Under new rules adopted by the American Economic Association at its annual meeting here last week, economists will have to disclose financial ties and other potential conflicts of interest in papers published in academic journals. Backers argue such disclosures will help restore faith in the profession by giving both policy makers and the public more information with which to evaluate economists’ advice.
Peter Dorman also comments.
Dr, Goose supplies some of the sarcasm I felt concerning transparency and the field of economics with this post:
Said an econ professor named Booth,
While instructing America’s youth:
“The Original Sin
Of the business I’m in
Is to advocate, heedless of truth.
Members of the American Economics Association took a big step forward this past weekend at their annual meeting in Chicago, when they voted to adopt a code of ethics to address conflicts of interest. The 2010 Academy Award-winning documentary film “Inside Job” shone a harsh light on the ties of well-known economists to companies that later went bust in the financial crisis. Director Charles Ferguson charged that social scientists’ lucrative and undisclosed ties to corporate interests caused them first to miss the signs of the impending crisis, and then to recommend policies that benefited their clients at the expense of the broader economy. Inside the AEA, professors such as the University of Illinois’ Deirdre McCloskey echoed and amplified that view: “The master sin, in American economics especially, is advocacy without regard for the truth,” she said to fellow delegates.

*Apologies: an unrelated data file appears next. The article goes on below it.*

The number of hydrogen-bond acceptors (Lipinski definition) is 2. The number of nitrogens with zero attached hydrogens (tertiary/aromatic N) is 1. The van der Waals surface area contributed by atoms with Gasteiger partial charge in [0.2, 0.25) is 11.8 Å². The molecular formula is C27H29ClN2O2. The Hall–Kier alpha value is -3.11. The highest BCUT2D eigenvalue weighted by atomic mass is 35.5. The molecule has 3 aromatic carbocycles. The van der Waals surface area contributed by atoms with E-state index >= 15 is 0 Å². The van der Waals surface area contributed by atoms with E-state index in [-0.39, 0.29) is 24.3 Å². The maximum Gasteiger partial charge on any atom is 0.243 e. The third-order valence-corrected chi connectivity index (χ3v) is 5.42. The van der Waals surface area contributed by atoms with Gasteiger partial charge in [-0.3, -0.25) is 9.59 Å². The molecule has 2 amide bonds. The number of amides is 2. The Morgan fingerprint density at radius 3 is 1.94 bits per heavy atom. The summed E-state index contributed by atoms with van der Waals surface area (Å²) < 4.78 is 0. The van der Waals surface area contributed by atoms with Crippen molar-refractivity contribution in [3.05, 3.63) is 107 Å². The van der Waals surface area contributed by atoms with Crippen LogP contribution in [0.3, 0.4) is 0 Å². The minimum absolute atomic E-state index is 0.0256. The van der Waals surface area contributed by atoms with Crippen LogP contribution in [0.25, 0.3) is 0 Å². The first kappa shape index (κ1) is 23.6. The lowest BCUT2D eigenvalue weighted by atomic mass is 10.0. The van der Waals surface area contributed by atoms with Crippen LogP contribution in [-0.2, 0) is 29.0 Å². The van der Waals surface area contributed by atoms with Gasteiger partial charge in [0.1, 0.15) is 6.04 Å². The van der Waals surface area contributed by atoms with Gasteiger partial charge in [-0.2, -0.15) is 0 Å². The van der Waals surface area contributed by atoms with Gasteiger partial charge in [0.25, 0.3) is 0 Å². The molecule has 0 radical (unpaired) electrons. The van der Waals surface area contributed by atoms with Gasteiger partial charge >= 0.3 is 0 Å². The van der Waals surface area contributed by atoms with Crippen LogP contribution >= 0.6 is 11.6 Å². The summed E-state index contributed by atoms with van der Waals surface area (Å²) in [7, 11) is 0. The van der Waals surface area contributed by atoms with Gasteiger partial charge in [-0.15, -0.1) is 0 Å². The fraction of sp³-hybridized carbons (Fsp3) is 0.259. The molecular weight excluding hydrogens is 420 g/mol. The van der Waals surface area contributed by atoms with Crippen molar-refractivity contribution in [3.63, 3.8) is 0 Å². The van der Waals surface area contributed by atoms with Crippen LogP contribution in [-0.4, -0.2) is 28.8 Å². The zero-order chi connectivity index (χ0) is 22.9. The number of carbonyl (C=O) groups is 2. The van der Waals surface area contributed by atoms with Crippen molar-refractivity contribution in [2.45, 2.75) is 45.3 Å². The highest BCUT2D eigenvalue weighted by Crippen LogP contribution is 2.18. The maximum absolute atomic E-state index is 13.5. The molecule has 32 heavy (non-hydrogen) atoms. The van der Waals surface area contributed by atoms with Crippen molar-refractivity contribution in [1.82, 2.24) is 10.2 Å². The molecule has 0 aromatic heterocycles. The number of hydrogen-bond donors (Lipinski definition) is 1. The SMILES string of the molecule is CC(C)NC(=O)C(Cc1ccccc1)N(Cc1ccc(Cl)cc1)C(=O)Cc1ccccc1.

The new code of ethics is a first corrective step, limited to disclosure of potential conflicts of interest. AEA members will now have to disclose all sources of financing for their research and all “significant” financial relationships with groups or individuals with a “financial, ideological or political stake” therein.
(reposted with permission from the author.)